I keep waiting for Madonna to have her James Frey moment. Some Jewish Web site — a philo-Semitic "Who's Jewish?" site like Jewlicious or one of the many anti-Semitic "Who's Jewish?" sites — will be looking for a photo of Madonna in her Zohar whites and red bracelet at the Kabbalah Center and won't be able to find it. Then upon further investigation, they'll discover that in fact Madonna is not a member of the center, she's just on their mailing list, and that she doesn't regularly attend classes or meet with rabbis, though she did have a conversation with one once at a Shabbas dinner at Demi and Ashton's. Esther, it will turn out, isn't her Hebrew name, but the alias she uses at hotels.
There will be podcast apologias available for exclusive download from iTunes and debates in Hollywood over whether it's still appropriate for her to star in a remake of Yentl. She'll have to go on Jon Stewart, and he'll pretend to be mad that he was duped into pretending to care about her midlife conversion into the ways of the gematria. In her defense she will say, "I tried to tell the label. Why do you think I named the new album Confessions on a Dance Floor? Did any of you believe me when I said I was a virgin?"
No such luck. Madonna's memory of her (very) recent Jewish past is still intact, though she's been coy about fact-or-fiction when it comes to "Isaac," a silky flush of chill-room exotica that's become known as her "kabbalah song." When Confessions (Warner Bros.) was released last November, the song immediately got her into hot water with a few Jewish rabbis who believed she had written a club hit for Isaac Luria, one of the most revered 16th-century Jewish mystics. "Jewish law forbids the use of the name of the holy rabbi for profit," Rabbi Rafael Cohen said in his best Pat Robertson imitation. "I can only sympathize for her because of the punishment that she is going to receive from the heavens."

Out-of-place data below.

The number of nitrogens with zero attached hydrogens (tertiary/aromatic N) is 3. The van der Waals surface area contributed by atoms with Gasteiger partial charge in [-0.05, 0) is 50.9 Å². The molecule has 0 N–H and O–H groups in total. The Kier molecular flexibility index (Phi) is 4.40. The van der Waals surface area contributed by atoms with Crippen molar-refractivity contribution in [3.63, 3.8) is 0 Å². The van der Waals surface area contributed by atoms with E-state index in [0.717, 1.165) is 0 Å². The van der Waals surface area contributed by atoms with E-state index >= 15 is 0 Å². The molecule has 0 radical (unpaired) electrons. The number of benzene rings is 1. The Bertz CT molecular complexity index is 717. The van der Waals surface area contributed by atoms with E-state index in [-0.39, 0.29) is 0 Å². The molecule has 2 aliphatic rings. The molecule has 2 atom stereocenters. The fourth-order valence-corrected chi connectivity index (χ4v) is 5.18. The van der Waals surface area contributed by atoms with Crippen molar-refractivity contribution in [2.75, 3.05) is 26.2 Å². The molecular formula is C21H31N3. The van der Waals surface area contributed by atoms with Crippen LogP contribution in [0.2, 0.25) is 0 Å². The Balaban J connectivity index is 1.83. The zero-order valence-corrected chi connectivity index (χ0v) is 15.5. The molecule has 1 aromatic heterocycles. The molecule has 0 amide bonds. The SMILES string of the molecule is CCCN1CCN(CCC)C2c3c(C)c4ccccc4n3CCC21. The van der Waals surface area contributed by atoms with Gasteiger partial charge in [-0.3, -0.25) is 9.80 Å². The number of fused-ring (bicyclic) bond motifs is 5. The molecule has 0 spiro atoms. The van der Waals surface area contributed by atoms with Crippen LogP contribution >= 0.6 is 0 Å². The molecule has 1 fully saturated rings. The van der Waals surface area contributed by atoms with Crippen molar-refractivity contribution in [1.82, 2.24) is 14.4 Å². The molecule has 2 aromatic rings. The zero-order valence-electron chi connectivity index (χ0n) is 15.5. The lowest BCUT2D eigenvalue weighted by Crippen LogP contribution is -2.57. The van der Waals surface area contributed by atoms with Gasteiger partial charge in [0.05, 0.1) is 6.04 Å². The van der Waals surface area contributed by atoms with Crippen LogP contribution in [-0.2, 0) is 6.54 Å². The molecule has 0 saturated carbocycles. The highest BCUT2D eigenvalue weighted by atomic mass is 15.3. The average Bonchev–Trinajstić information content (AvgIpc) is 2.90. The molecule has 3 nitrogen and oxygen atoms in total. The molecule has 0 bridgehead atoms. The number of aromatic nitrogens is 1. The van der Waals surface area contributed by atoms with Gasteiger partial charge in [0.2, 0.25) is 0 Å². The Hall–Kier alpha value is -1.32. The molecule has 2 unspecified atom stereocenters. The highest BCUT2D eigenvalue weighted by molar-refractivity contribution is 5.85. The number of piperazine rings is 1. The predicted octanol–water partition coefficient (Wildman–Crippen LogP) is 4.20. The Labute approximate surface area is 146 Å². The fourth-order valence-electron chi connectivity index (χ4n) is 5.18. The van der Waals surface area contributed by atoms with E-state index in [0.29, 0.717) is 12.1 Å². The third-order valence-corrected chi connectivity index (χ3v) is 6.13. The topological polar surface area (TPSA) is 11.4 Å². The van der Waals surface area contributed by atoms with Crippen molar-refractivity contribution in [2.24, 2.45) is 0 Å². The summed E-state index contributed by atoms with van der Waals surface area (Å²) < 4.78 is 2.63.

Madonna fired back by admitting that she didn't even know enough about Luria to write a song for him and that she wasn't even sure what her song meant. She did know enough about the other Isaac — Abraham's son, who was almost sacrificed in a divine game of chicken in one of the most debated passages of Genesis — to originally give the song a title better suited to a Torah study session than to a TRL countdown, "The Binding of Isaac."
Compared to other "binding of Isaac" songs (Leonard Cohen's "Song of Isaac," Bob Dylan's "Highway 61 Revisited"), Madonna's is pretty tame, though musically more celebratory in its Jewishness. Between Hebrew chants from London rabbi Yitzhak Sinwani, she runs through some vague prayerisms — broken spirits, open gates — and then nods to the Genesis tale with an empathetic vision of Isaac "staring up into the heavens in this hell that binds your hands."
The point, though, is not which Isaac Madonna is singing about — a beloved mystic or a Biblical icon — but that she's singing about any Isaac at all. Do we really want our pop stars to be God brokers, torchbearers of Testaments, Old or New? When Bono showed up at President Bush's National Prayer Breakfast two weeks ago, he sure seemed to think so. He stooped to God-talk when he pleaded with 3M to remove policy restrictions that keep poor countries from accessing necessary medical supplies. "God will not accept that," he said. "Mine won't. Will yours?"
Madonna shouldn't be singled out for her mystical awakening when Bono is busy debating religious relativism with the president of the United States. But the fact that you can hear her Jewphilia on a pop station and then flip to alt-rock radio and hear Matisyahu, a burnout Phish head turned Lubavitch Hasid, demanding "Moshiach Now" begs a bigger question: How did Judaism become the new Christianity? Indeed, on "Roots in Stereo," a new duet between Matisyahu and Christian rap-rockers P.O.D., there doesn't seem to be any difference between the two. In the song's spliffy rude boy blur, where we're all "the blood of God's veins," Jewish redemption and Christian redemption turn out to be the same thing after all.
Madonna's always been a reliable trend-spotter, so maybe her embrace of music-video phylacteries and dance-floor Torah tales has been her way of trying to tell us something. In politics, it's the God you pray to that matters the most. In pop music, it's the quality of the pose — any God will do, you just better pretend to pray to something. *